However, neither race nor any of Shelby County’s demographics can fully explain the flood of bankruptcies here. Other equally Black parts of the country have far fewer bankruptcies.
The county’s constant flow of evictions could make a difference, the experts said. It’s easy for landlords here to evict tenants if they’ve missed a single rent payment, which has led to more than 500 eviction filings per week.
And while there are some resources for people facing eviction, they often only provide temporary relief. Tenants here have learned, though, that filing bankruptcy makes it extremely difficult for their landlords to kick them out.
Because of this, Nia said eviction prevention is one of the three most common reasons people file for bankruptcy here, alongside avoiding utility cutoffs and car repossessions. Instead of actually discharging debt, many county residents turn to bankruptcy to simply delay these painful moments, Foohey said.
Unfortunately, the strategy often backfires when tenants have to get their next apartment or car loan.
Most property managers have instituted strict policies against renting to people with ongoing or recent bankruptcies. Of the 10 leasing agents reached by MLK50: Justice Through Journalism, eight said applicants must have had their bankruptcies discharged at least two years before applying.
The prevalence of Chapter 13 filings here also raises the total number. Because the large majority of Chapter 13 bankruptcies here aren’t completed, those same debtors often file for bankruptcy again.
Of the county’s bankruptcies analyzed by MLK50, a little more than 50% were submitted by people who had previously filed. The national average was about 25%.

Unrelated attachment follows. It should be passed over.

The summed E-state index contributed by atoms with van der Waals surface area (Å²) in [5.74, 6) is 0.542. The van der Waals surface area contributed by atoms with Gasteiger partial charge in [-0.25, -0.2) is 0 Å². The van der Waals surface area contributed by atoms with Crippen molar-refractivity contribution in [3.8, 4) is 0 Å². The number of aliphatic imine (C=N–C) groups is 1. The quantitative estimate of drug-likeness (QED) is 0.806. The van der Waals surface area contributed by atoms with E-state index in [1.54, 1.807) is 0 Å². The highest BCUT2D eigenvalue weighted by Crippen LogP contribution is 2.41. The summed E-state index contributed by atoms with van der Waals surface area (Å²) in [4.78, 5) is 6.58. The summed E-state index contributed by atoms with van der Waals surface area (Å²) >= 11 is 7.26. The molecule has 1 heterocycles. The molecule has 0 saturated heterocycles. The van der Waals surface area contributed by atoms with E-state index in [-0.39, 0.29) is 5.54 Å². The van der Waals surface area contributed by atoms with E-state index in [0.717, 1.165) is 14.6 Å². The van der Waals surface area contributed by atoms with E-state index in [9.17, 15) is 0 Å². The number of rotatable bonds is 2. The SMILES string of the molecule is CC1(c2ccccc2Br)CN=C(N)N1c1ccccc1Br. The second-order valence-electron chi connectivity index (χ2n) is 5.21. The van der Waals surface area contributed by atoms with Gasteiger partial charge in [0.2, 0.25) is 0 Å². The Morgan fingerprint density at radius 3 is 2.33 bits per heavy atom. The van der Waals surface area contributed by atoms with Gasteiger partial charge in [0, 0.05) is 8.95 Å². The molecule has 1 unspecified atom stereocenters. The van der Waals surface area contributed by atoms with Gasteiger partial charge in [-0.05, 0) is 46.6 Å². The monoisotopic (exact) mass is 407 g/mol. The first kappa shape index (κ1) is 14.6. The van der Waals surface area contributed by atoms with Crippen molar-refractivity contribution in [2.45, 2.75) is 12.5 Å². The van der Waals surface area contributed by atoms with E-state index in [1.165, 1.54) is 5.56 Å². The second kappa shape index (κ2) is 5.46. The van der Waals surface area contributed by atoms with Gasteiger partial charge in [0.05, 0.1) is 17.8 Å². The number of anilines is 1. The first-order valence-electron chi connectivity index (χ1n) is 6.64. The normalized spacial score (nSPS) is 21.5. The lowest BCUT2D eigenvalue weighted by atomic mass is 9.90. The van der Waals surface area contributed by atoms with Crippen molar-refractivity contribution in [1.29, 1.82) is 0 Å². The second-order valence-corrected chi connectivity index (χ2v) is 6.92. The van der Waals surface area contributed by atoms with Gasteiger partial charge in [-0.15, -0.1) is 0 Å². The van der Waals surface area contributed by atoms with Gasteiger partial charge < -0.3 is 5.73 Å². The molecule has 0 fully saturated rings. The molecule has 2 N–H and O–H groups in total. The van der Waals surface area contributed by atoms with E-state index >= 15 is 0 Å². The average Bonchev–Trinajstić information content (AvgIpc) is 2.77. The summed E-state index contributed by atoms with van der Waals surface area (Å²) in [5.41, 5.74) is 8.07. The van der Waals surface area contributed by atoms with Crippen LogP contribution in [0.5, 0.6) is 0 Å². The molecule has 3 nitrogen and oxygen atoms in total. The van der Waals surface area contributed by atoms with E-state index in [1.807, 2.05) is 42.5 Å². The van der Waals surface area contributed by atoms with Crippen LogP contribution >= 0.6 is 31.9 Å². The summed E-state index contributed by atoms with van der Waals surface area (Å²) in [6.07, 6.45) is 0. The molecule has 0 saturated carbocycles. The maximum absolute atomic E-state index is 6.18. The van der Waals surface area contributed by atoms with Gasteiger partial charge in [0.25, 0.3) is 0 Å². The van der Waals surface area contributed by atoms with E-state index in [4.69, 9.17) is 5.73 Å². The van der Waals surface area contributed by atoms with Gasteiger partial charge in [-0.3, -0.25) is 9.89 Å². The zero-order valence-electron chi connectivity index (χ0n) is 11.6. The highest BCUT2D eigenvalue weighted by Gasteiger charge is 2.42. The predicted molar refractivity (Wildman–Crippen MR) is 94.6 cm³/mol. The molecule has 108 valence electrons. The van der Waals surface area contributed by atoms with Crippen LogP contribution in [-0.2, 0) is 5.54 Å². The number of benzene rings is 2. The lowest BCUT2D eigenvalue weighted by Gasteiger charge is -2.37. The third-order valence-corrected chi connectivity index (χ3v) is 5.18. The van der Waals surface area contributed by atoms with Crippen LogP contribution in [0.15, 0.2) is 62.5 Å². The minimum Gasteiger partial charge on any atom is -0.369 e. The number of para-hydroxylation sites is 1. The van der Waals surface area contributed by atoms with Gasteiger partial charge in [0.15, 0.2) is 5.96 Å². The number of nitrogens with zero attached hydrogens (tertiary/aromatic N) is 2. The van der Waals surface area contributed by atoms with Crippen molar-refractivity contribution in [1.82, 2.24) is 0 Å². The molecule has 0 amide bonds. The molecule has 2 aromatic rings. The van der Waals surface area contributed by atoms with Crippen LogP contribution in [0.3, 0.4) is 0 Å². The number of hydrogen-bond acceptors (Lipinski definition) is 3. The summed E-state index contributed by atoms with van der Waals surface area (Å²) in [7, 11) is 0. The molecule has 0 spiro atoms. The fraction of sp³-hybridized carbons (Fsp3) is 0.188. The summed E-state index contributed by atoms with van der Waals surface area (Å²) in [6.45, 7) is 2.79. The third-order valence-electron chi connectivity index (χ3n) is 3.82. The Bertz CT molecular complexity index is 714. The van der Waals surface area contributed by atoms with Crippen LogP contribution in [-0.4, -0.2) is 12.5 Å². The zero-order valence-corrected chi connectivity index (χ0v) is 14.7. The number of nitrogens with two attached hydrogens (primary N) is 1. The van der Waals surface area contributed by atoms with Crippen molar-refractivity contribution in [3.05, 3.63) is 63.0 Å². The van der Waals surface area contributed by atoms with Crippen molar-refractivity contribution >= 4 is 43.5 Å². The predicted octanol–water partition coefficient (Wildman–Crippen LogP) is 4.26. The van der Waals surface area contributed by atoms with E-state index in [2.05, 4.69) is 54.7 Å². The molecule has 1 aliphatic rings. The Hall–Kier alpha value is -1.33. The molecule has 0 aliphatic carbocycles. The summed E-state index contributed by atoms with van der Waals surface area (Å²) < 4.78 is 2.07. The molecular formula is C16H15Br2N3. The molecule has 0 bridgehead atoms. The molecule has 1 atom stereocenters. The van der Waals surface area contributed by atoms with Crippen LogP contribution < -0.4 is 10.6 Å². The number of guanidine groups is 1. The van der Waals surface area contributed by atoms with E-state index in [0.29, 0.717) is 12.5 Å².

While bouncing between different hotels and switching jobs so he could drive his wife to her chemotherapy appointments, Scott stopped making his bankruptcy payments four different times. Each time he had to restart the process, it showed up in the court records as a new filing.
Another huge factor, according to Lawless, is the relatively large number of lawyers here who sell bankruptcy services. And that’s not necessarily a bad thing, he said. In many parts of the country, there are too few lawyers to work with everyone who wants to file for bankruptcy.
While he is disturbed by Memphis’ rate of Chapter 13 filings, Lawless said Memphis’ high total number of bankruptcies isn’t necessarily as troubling. By not filing for bankruptcy, many people spend years repaying debts they could have wiped clean via Chapter 7.
Latta agreed that bankruptcy is often a useful tool. But she said she worries about the number of debtors who use it to escape a relatively small rental or utility debt.
Laterrica Powell, who lives in Alcy Ball with her three children, filed for Chapter 13 bankruptcy in 2019 because she owed her apartment complex $1,700.
“I was going to get put out of my apartment,” Powell said. “My cousin explained to me I could put whatever I owed on bankruptcy.”
Like most Memphians, she never completed the process. If she had been able to finish, she likely would have ended up paying her lawyer about $3,800 in fees — more than double her rental debt.
“Bankruptcy is a very expensive and complicated process,” Latta said. “(Sometimes, it) is like (using) a sledgehammer to drive a nail into the wall.”
Jacob Steimer is a corps member with Report for America, a national service program that places journalists in local newsrooms. Email him at Jacob.Steimer@mlk50.com
This story is brought to you by MLK50: Justice Through Journalism, a nonprofit newsroom focused on poverty, power and policy in Memphis. Support independent journalism by making a tax-deductible donation today. MLK50 is also supported by these generous donors.